A substrain of Omicron spreading rapidly around the world may be as infectious as measles, according to a former World Health Organization (WHO) official.
Professor Adrian Esterman, a leading epidemiologist in Australia, said BA.2 is 40 per cent more transmissible than the original variant.
He claimed it would have a basic reproduction number (R0) of around 12, meaning if left to spread unchecked every infected person would pass it to a dozen others.
It would make the sub-strain five times more infectious than the original Wuhan virus and one of the most contagious diseases known to science.
The claim would explain why the mutant virus was able to outstrip its parent strain in the UK in about a month and undermine China’s zero Covid policy, which has until now managed to suppress every version of the virus.
Explaining his methodology, Professor Esterman said: ‘The basic reproduction number (R0) for BA.1 is about 8.2, making R0 for BA.2 about 12.
‘This makes it pretty close to measles, the most contagious disease we know about.’
Pictured above is the R0 estimates for Covid variants against well-known diseases including the common cold, chickenpox and measles. The latter is estimated to be among the most infectious diseases to target humans
The above chart shows the proportion of cases each variant was behind since February 1. It reveals that BA.2 (brown) is now behind almost all infections in England, overtaking the original Omicron strain (green)
The R0 number is the average number of people each BA.2 patient would infect, if there was no immunity in a population or behavioural changes.
But most scientists say there is no reason to be concerned over the variant because it is just as mild as the original Omicron.
The BA.2 sub-variant is now behind almost every case in England, or 83 per cent of infections last week, according to official estimates.
It became dominant three weeks beforehand, accounting for 52 per cent of all infections in the week to February 20.
The Office for National Statistics (ONS) estimates cases have been rising since mid-February, with one in 25 people in England estimated to have been infected last week.
Hospitalisations are also creeping up, but the majority appear to be incidental — when someone tests positive after admission for another illness.
Deltacron is ‘not of particular concern’, UK health secretary says
The ‘Deltacron’ Covid variant is ‘not of particular concern’, the UK’s health secretary has said.
Cases of the strain — which is a hybrid between Delta and Omicron — have been detected in six countries so far.
But they are in small numbers and appear to have been present since January, with no sign of any sparking a surge in infections.
Sajid Javid told the Commons yesterday that a ‘handful’ of cases had been detected in the UK.
He told Sky News: ‘We keep the situation very carefully under review.
‘There’s no other variant of concern out there that is an issue at this point in time.
‘We have seen some rises in infections over the last week, but given the increase in social mixing this was to be expected.’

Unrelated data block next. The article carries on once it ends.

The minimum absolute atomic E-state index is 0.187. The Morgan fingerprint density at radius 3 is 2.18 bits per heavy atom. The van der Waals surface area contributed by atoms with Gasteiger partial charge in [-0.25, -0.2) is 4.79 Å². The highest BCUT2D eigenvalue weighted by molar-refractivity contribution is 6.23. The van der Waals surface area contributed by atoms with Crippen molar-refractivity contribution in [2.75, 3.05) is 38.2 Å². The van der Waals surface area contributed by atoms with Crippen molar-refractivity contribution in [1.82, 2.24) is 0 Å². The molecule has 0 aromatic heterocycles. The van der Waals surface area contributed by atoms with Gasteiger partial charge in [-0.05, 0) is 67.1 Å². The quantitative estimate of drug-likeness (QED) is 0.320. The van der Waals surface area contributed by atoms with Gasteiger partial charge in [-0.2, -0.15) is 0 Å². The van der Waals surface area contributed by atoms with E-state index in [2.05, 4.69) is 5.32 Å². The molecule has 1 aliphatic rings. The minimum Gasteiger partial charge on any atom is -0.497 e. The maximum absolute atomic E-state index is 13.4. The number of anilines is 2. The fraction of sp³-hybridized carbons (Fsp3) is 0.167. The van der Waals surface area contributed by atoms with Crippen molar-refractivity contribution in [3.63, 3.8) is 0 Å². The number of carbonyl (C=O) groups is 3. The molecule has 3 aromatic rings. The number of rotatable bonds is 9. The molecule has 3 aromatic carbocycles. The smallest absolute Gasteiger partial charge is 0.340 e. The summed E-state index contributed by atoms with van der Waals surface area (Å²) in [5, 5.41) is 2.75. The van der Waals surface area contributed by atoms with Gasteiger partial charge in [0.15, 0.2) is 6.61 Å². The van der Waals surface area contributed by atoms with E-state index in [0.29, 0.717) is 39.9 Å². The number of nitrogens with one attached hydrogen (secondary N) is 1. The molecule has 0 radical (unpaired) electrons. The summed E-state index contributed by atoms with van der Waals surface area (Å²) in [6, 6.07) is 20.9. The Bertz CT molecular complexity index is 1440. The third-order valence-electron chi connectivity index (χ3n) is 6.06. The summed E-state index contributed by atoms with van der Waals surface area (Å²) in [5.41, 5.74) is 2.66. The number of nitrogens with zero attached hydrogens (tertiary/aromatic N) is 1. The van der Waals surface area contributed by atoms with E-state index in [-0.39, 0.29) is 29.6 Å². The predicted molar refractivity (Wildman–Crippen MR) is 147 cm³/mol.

More than 78 cases have been spotted globally so far, including 32 in the UK.
France has the biggest outbreak (32 cases), followed by the UK, Germany (one), Belgium (one) and the Netherlands (one).
Scientists estimate the original Wuhan strain of SARS-CoV-2 had an R0 of around 2.5.
However, measles — one of the most contagious viruses known to exist — has an R0 of between 12 and 18.
Experts estimate the equivalent number for chickenpox sits in the region of 10 to 12.
Even if BA.2 does have an R0 of 12, it does not mean everyone infected with BA.2 will actually pass the virus onto a dozen others.
The actual R rate — which reflects how quickly an outbreak is growing or shrinking — is always much lower than R0.
This is because it takes into account real-world data which can easily skew the shape of disease outbreaks, such as population immunity.
In Hong Kong, where its early success in controlling the virus led to low vaccine uptake, cases, hospitalisations and deaths are rising quickly amid the emergence of BA.2.
Professor David Livermore, a microbiologist at the University of East Anglia, said it ‘may be the case’ that R could be 12 in a population without immunity to the virus.
But he stressed that these populations now do not exist almost everywhere in the world because the virus has reached every corner of the globe.
Asked whether people should be concerned about BA.2, Professor Livermore said this was not the case.
‘I think the virus has simply got embedded in the population,’ he told MailOnline. ‘And BA.2 doesn’t seem to be any more able to cause severe disease than classical Omicron’.
Professor Julian Tang, a respiratory sciences expert at Leicester University, said the estimate was ‘pretty high’ for a respiratory virus, although not impossible.
He told MailOnline: ‘That’s pretty high for a respiratory virus, but that could be true. I need to see some estimates from somewhere else before taking a view.’
In Denmark, where BA.2 has been dominant for weeks, officials lifted restrictions in February saying the virus no longer posed a ‘critical threat’.
Britain’s daily Covid cases started rising at the beginning of March, shortly after BA.2 became dominant in England and Freedom Day.
They have risen every day since and are now at their highest level in a month, with about 63,000 registered every 24 hours on average.
Hospitalisations are also heading upwards, with 1,300 people being admitted to wards every day on average.
Covid deaths remain flat, but they are a lagging indicator because of the time taken for someone who has caught the disease to die from it.
SAGE adviser and epidemiologist at Edinburgh University Professor Mark Woolhouse told Forbes last week: ‘In my estimation, the most important driver of the recent increase in cases and hospitalisations in the UK is the rise of BA.2 Omicron sub-variant.’